Role-Playing Is The Key To Bringing Back The Wow-Factor To Our Beloved RPGs

So many people are chasing that high they achieved the first time they played one of their favorite games. I remember the very first time I sat down with Skyrim, and I was completely blown away by the visuals, music, and simplicity of gameplay that somehow still managed to be exciting. After spending more than 1,000 hours on the game since it came out back in 2011, it’s lost a bit of its magic, and I’ve always wished I could get it back.

Unfortunately, there is no magical way to be able to play a game for the first time again. I’ve read articles and countless Reddit threads in an attempt to find the best ways to try to recreate this feeling, and the suggestions were pretty limited (though there are some alternative ways to experience games that you may not have thought of before).

But from everything I’ve read, there was a particular aspect that stuck out to me, which I decided to give a try. I was highly skeptical, but it made a significant difference in the way that I experienced the game. I decided to give Skyrim another go, but this time I inserted as much role-playing as possible into my playthrough, and it actually managed to give the game an interesting twist for me. I can’t say that I quite managed to recapture that magic of playing for the first time, but it definitely got me out of the rut I’d been in with Skyrim for a while, and the experience had enough sense of newness that I was able to delve back into the game.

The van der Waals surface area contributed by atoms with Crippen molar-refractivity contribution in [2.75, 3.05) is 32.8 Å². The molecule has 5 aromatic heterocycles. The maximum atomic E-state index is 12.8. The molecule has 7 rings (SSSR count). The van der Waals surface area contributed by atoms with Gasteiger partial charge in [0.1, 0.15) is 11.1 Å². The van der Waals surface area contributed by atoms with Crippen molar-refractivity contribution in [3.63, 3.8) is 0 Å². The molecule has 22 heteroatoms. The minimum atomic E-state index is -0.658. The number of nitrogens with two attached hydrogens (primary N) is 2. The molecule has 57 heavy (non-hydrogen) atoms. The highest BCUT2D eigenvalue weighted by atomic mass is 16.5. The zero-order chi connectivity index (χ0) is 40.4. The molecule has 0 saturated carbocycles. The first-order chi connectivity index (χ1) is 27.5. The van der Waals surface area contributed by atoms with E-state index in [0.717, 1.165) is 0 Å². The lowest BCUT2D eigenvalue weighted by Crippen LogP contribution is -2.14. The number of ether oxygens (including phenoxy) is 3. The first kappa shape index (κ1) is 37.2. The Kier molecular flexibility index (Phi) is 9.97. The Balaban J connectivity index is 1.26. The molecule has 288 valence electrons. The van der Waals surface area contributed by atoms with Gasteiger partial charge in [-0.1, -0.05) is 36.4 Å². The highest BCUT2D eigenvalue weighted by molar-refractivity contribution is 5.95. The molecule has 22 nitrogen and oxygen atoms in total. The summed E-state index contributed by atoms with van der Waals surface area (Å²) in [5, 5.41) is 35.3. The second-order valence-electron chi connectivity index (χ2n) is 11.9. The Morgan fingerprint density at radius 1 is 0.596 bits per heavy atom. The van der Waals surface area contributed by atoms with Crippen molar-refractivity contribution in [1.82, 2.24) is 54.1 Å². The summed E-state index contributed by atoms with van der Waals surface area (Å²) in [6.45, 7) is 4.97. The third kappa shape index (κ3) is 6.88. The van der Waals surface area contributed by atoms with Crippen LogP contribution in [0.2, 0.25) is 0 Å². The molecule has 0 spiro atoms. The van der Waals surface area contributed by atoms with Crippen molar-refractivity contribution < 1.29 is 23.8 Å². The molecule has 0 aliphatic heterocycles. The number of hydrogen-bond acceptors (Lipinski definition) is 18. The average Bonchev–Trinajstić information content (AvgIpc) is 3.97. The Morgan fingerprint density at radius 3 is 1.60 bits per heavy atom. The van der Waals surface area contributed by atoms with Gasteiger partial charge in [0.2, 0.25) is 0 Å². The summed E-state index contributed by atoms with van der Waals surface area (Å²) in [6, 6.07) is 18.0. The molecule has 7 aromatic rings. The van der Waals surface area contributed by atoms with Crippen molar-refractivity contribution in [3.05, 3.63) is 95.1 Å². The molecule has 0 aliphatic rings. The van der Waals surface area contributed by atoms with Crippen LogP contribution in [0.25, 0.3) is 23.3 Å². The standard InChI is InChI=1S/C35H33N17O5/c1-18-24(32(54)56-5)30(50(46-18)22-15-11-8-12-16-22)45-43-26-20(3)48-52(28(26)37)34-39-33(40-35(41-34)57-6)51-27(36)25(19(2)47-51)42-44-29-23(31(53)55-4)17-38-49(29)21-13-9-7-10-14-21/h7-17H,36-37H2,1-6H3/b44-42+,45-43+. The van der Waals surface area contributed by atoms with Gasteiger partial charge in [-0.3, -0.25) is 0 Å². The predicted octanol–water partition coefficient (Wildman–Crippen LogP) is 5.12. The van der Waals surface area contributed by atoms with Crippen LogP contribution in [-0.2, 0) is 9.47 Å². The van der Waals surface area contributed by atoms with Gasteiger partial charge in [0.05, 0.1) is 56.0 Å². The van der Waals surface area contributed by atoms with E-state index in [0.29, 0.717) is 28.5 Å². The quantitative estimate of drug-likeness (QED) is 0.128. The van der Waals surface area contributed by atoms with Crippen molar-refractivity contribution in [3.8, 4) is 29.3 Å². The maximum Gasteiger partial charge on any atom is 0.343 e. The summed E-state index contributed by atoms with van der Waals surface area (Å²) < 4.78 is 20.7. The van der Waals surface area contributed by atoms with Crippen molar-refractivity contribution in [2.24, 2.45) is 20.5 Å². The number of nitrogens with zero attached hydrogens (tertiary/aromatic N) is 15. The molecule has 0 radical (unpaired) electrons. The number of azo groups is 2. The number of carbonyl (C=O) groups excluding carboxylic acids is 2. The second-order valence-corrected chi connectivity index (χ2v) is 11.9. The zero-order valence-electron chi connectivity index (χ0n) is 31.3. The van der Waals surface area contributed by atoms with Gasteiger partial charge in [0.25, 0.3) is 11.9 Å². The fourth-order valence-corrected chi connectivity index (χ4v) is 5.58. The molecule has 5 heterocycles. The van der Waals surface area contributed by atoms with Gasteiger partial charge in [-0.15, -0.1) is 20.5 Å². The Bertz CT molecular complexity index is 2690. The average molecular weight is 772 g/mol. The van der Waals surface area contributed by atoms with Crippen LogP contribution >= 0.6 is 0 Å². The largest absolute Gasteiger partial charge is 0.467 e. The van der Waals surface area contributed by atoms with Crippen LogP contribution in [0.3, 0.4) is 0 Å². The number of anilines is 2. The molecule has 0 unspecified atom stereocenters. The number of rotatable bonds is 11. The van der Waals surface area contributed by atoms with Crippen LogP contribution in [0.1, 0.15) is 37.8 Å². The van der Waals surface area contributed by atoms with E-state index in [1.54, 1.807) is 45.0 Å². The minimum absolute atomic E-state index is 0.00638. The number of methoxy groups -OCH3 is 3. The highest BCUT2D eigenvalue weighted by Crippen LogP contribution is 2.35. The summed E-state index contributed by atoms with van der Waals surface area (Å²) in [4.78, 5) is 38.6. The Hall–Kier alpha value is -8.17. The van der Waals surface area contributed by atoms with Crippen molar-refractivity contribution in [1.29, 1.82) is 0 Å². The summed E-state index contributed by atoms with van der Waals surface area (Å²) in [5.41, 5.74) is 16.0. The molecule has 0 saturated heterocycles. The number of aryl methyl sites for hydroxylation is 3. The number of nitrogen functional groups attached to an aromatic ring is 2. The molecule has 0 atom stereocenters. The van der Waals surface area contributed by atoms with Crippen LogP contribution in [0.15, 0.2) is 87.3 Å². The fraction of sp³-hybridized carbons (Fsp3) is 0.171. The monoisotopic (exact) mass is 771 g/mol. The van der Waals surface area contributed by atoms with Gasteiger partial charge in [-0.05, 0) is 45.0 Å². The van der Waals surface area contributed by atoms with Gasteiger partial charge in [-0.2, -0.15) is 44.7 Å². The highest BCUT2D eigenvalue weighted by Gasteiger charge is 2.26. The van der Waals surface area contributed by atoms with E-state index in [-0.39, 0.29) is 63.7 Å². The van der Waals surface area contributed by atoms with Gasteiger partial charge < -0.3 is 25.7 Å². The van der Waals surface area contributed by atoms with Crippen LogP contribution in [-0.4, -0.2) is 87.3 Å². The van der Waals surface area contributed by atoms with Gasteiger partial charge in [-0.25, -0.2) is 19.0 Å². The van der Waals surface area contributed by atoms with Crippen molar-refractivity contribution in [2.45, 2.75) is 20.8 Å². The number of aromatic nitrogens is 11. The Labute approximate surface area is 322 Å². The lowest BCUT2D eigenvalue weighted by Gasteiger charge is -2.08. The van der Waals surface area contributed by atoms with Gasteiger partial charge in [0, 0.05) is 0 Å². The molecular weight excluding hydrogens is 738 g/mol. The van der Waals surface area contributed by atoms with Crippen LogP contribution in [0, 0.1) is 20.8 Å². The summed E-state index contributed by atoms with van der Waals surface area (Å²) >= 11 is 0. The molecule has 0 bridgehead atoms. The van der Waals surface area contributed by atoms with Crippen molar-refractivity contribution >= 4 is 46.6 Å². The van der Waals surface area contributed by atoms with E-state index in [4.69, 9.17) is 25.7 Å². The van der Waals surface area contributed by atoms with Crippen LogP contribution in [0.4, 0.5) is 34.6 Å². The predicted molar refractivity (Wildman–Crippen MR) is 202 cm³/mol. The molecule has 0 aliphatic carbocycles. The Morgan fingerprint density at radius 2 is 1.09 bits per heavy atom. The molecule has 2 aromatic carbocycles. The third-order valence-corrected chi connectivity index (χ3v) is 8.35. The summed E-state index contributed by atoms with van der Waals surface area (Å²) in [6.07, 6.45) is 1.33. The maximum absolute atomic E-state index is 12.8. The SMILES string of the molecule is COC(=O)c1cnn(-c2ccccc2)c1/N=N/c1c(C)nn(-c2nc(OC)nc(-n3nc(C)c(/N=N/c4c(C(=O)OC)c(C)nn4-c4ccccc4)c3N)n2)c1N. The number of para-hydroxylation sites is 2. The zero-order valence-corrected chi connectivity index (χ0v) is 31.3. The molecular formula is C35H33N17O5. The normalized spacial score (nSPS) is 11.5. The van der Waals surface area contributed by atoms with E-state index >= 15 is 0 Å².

When I say “role-playing” here, I don’t mean picking a build and sticking with it for the rest of the game. We’ve all done that. But this time, before even turning on my PS4, I sat down with some pen and paper and wrote a bit about my character, DnD style. To ensure this doesn’t feel too much like a chore, you don’t need to write some ten-page biography. Just think about the simple questions—what motivates your character? What do they love or hate? What is their goal and why are they on this quest? Where did they come from?

To be clear, you don’t need a game with total character creation like Skyrim to do this. In many RPGs, you get some level of freedom to either decide on dialogue options or your character’s actions. So even if the game has already determined some of these features for you, there is so much more room than you realize to still add your own twist.

Doing this opens the door to experience a game in a way you haven’t before. Do not make choices as you, make choices as your character. In fact, some of the best experiences I’ve had is when I’ve been forced to make decisions entirely opposite from what I would’ve done. My character is shy and will only resort to violence when she has to, so guess who had to book it away from this bear that attacked me out in the wild?

Think of it this way: you cannot experience the same game for the first time again, but you can bring forth a character who can. In the same way that we like to live vicariously through other people who can still find excitement in things that we cannot, we can live through the fictional people that we bring forth. If you’re skeptical about this like I was, give it a try just once and you’ll see what I mean.

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